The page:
A decline of more than 50 per cent in the return per unit of effort indicates a rather serious decrease in the abundance of the sardine population but an additional yardstick measuring changes over a longer time interval is desirable. This is to be found in the length of time that a given year-class now remains in the fishery as compared to former years. It has not been possible to trace the history of every year-class, but certain superabundant groups are outstanding due to exceptional survival of the spawn in some seasons. The history of several of these groups has been traced. A previous publication pointed out that formerly superabundant groups could be followed through the fishery for as much as six to ten years, but by 1932–33 this was no longer true. Such a group, which entered the fishery in 1929–30, remained in the winter fishery for three seasons only. Since that time no superabundant group has maintained a definite dominance past its second year in the fishery. This would indicate that the serious decline in abundance of the sardine population began about 1930 and has continued for the succeeding eight years. At present the population has reached such a low level and is subjected to such an intense fishery that the life span of a year-class after reaching adulthood may be not more than four or five years. This is in contrast to a former adult life span of ten years or more.

As the length of life of each year-class decreases, fewer fish remain to grow to larger sizes and the average length of the fish in the fishery should show a corresponding decline. For the past decade the California sardine fishery has taken approximately half its tonnage during the fall months when only the younger, smaller adults are present in the fishery. This places an excessive strain on the smaller sizes and allows fewer and fewer fish to grow to larger sizes. As a result, since 1932–33 there has been an almost constant decrease in the average size of the fish in the fishery.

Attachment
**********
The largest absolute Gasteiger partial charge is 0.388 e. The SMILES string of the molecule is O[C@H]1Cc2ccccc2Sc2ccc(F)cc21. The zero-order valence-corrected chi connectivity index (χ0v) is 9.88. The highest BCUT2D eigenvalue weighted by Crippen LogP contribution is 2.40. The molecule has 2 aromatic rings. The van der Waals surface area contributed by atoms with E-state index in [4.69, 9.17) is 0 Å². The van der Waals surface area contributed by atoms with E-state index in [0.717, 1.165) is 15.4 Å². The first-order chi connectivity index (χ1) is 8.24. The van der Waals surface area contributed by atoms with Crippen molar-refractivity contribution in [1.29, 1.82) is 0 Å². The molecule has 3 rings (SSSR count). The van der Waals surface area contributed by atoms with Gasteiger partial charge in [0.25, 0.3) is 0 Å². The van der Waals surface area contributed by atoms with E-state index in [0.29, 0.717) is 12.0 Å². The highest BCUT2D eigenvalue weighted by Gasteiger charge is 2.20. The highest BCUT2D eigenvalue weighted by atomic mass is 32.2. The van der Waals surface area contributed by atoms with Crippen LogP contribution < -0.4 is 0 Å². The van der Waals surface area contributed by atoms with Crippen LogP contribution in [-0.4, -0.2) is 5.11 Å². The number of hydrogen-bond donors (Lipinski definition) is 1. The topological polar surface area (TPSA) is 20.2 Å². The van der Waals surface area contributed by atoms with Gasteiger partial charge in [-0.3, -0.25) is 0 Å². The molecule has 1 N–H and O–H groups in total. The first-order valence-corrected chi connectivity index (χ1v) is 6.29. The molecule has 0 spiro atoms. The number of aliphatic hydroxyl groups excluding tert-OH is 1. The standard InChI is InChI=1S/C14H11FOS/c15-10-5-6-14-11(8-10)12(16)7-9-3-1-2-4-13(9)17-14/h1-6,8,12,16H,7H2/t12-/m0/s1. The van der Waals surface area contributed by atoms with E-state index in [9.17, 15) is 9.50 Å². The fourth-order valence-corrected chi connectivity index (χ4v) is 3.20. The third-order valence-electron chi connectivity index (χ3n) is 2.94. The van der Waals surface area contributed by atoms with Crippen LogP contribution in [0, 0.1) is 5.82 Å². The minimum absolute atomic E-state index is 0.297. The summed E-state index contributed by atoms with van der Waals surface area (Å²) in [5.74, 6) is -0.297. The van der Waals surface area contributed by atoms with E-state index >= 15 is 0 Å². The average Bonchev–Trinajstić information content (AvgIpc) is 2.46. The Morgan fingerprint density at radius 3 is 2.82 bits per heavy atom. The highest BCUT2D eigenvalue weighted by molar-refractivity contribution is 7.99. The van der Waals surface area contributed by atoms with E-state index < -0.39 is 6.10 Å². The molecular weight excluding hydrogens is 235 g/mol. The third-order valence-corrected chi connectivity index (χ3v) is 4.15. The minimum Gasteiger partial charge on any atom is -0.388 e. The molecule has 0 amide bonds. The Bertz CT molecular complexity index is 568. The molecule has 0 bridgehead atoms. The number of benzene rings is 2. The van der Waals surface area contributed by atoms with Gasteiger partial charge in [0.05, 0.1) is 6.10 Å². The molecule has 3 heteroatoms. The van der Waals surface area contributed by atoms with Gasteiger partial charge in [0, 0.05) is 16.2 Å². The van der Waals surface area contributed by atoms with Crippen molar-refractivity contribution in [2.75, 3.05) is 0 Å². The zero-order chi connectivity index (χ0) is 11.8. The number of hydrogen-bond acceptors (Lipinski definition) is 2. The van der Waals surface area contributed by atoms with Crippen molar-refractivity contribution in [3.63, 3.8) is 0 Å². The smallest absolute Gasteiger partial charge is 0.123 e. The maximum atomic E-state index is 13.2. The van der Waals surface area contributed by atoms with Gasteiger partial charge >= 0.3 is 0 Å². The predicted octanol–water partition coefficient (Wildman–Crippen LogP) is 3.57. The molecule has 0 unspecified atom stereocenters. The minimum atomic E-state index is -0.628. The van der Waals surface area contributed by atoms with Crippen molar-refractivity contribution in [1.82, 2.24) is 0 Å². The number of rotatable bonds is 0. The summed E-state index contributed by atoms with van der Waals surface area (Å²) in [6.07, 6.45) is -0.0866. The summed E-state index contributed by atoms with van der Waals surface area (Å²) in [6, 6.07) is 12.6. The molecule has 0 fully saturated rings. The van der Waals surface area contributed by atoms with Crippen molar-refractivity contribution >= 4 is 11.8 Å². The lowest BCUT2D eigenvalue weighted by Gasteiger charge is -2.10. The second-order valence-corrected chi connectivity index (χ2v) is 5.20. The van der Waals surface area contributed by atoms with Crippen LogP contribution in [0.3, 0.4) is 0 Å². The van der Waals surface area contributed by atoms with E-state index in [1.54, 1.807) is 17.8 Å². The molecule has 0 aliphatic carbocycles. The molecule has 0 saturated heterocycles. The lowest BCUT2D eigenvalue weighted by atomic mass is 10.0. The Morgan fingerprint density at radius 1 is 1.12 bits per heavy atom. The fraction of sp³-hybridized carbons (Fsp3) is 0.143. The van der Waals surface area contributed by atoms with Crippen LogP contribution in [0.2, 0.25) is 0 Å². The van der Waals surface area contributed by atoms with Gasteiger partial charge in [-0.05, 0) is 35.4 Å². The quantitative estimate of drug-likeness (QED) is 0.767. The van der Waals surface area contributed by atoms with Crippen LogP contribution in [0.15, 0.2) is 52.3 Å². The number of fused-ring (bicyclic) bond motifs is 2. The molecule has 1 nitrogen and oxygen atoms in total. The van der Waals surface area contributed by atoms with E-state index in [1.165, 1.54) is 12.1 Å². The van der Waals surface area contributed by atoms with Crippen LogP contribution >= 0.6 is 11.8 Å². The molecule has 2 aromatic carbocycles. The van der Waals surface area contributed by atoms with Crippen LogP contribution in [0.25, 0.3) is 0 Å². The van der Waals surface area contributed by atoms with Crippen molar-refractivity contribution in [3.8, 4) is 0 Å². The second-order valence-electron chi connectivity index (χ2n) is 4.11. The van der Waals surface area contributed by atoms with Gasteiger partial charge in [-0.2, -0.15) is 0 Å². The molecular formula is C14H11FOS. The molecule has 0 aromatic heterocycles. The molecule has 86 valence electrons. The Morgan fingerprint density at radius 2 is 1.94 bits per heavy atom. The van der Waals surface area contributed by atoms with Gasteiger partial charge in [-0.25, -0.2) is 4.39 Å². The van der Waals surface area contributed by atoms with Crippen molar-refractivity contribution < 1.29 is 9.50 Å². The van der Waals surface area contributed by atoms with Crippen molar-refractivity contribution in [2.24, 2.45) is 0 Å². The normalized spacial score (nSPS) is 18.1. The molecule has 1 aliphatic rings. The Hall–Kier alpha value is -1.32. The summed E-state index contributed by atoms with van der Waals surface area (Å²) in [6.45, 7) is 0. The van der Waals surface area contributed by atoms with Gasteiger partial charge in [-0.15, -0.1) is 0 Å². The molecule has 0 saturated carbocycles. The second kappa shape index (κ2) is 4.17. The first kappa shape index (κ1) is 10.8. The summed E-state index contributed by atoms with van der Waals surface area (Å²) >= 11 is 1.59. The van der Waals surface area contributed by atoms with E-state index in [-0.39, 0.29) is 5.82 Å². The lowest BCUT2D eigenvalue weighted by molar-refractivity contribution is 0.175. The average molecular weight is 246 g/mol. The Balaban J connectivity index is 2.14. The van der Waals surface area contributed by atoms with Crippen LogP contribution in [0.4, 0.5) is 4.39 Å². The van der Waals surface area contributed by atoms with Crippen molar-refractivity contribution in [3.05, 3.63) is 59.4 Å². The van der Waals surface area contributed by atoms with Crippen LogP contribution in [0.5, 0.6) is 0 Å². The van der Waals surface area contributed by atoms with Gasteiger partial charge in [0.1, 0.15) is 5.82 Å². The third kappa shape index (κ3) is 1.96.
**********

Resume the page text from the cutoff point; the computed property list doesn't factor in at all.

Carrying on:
Of the measures of relative abundance as yet applied to the sardine, there remains to be discussed the expansion of the fishing grounds. During the earlier years of the California sardine fishery, the fishing grounds were constantly extended. This was possible because larger boats with a greater cruising radius were built each year. For the past ten years, although more and larger boats were still being built, the fishing grounds off the California coast have experienced little expansion. Nearly all areas where sardines are to be found from San Francisco south to San Diego were tapped by 1930. The only change in the later seasons has been heavier fishing in the more distant areas as more and more boats capable of making such extensive trips have entered the fishery and as the nearer grounds have failed to meet the demand for fish.

As we have come to understand more clearly the life-history of the sardine, we realize that an expansion of the fishing grounds does not exploit new sardine populations. Various studies of the biology of the sardine have indicated that the sardine is a migratory species and the results of a tagging program now under way. Since the sardines are moving freely from one fishing ground to another, a given locality after being fished out may shortly be repopulated by a new group of fish. Conversely fishing in one locality takes its toll from the entire population rather than affecting only the population in the one locality. At present, the sardine fishermen are searching for fish along the California coast from Point Arena south to the Mexican boundary, except in the region around Point Buchon which is still too remote from markets to be profitably fished.

An extensive tagging program now being carried on promises to furnish, in the future, an additional measure of the sardine population abundance. The number of tags recovered per ton of fish handled should indicate the percentage of the population caught yearly by the fishermen. The study covers too few seasons as yet to permit a report on the results.